Meaning of “lost” in the English Dictionary

"lost" in British English

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uk /lɒst/ us /lɑːst/

lost adjective (PLACE UNKNOWN)

A2 not knowing where you are and how to get to a place:

I got lost in the New York subway system.
You look lost - can I help you?

B1 If something is lost, no one knows where it is:

Things tend to get lost when you move.
Lost: black cat with white paws.
Mikey turned up with the lost book.

More examples

  • Stick to the main roads and you won't get lost.
  • When you got lost in the forest you must have been very frightened.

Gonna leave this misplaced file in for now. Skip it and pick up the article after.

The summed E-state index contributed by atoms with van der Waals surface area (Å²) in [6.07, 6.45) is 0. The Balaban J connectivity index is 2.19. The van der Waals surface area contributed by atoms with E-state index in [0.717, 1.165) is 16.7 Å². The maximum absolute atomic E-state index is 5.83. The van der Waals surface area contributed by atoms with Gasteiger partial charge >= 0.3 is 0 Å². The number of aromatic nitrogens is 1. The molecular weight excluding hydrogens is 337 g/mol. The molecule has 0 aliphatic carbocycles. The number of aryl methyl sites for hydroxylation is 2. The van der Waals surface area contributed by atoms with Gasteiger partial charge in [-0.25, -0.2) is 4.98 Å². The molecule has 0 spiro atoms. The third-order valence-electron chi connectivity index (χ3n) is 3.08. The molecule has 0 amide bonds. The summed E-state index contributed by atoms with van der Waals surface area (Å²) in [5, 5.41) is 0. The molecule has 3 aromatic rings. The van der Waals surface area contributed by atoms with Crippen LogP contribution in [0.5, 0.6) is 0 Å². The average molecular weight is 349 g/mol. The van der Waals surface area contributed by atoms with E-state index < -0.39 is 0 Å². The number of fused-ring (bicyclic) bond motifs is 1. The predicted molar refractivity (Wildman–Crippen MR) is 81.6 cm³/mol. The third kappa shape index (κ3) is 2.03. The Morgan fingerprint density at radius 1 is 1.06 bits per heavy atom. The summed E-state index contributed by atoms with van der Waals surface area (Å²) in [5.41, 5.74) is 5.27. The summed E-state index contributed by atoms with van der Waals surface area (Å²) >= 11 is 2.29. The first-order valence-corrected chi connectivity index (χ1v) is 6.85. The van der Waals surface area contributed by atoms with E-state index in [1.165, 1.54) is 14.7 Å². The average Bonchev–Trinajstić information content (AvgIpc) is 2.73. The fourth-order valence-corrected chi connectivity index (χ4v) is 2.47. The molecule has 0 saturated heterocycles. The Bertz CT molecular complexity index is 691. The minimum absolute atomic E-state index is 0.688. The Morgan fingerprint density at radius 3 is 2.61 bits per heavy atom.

• He gazed pensively at the glass in front of him, lost in thought.
  • My letter must have got lost in the post.
  • After three days lost in the mountains, all the climbers arrived home safe and sound.

(Definition of “lost” from the Cambridge Advanced Learner’s Dictionary & Thesaurus © Cambridge University Press)

"lost" in American English

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us /lɔst/

lost adjective (CANNOT BE FOUND)

(of a person) unable to find your way, or (of an item) not to be found:

We got lost on the way home.
fig. I’d be lost without you (= I would not know what to do).

lost adjective (CONFUSED)

confused, or not able to understand or appreciate:

His explanation was so complicated, I got lost after the first example.
Everyone else thought it was funny, but that joke was lost on me.


us /lɔst/

lost (LOSE)

past simple and past participle of lose

(Definition of “lost” from the Cambridge Academic Content Dictionary © Cambridge University Press)